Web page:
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same general description as that built in 1916, which is described in the SIERRA CLUB BULLETIN of January, 1917.
New RECREATION MAPS During the past year the Forest Service has issued new recreation maps of the Angeles, California, Cleveland, Inyo and Mono National Forests, and a highway map of California showing the National forests. These can be obtained free from the District Forester, U. S. Forest Service, 114 Sansome Street, San Francisco.
THE LUMBER INDUSTRY IN CALIFORNIA “Probably the most important point of contact between the pine lumber industry in California and the Government in the present crisis is the manufacture of box shooks. California is so situated that many of its food products are marketed thousands of miles away from where they are produced. In most cases wooden boxes are essential for proper transportation. The National Food Administration is urging the most complete utilization of food products, and the lumber industry is being called upon to produce the box shooks. 1918 presents a problem that cannot be fully appreciated at the present time—the volume of crop production, demands upon the industry for men for the army, labor unrest, supply of cars for shipment, cost of raw materials and many other factors." (Comment by C. Stowell Smith.)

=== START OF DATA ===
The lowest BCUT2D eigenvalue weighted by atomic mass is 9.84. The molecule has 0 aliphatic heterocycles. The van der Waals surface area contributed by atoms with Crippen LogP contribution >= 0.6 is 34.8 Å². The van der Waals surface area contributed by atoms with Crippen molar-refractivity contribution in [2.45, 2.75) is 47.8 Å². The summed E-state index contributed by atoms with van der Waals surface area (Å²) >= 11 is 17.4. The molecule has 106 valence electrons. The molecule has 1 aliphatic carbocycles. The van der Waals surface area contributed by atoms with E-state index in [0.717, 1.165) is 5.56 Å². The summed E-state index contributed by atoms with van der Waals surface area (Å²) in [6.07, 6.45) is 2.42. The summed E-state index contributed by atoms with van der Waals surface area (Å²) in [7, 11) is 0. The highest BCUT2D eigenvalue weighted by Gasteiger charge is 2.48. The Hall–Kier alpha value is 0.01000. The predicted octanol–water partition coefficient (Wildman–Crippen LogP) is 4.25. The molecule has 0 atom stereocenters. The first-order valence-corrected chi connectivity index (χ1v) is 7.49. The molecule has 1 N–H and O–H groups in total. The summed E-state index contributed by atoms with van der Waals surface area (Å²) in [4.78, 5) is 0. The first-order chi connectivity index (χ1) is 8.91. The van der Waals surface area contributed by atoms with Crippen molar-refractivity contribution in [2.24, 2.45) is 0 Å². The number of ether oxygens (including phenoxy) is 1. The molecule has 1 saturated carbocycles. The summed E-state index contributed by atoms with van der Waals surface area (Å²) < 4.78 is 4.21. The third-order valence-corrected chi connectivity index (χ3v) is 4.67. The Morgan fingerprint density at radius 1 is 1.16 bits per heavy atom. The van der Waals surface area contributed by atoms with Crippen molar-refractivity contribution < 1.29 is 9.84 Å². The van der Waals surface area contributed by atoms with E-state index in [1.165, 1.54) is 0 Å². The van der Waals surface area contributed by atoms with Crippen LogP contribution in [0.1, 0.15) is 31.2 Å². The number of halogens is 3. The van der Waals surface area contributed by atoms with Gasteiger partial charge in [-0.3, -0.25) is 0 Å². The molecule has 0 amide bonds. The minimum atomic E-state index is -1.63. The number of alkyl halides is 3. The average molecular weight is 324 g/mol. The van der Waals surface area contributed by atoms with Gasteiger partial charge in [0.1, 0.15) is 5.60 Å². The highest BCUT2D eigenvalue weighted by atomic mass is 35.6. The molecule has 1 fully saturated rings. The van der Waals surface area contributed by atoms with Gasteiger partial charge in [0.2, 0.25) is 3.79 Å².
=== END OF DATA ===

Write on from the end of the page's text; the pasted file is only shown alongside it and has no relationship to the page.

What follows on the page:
In spite of labor shortage, the cut of California timber was apparently greater in 1917 than in 1916. Taking seven mills in the pine region as an example, the season's cut in 1916 up to September I was 259 million board feet; in 1917, up to September 1, it was 270 million.
The Diamond Match Company has recently undertaken to cut its timber conservatively in order to keep its lands productive for future operations. Only trees above a certain diameter are cut, the smaller trees being left to grow to larger sizes; all merchantable timber is utilized well into the tops; the slashings are systematically burned after the first heavy rains and all dead snags on the logged lands are felled. A timber cruise of about 170,000 acres of timberland in Butte and Tehama counties, owned by this company, was completed last summer by the company's forest adviser, Frederick E. Olmsted.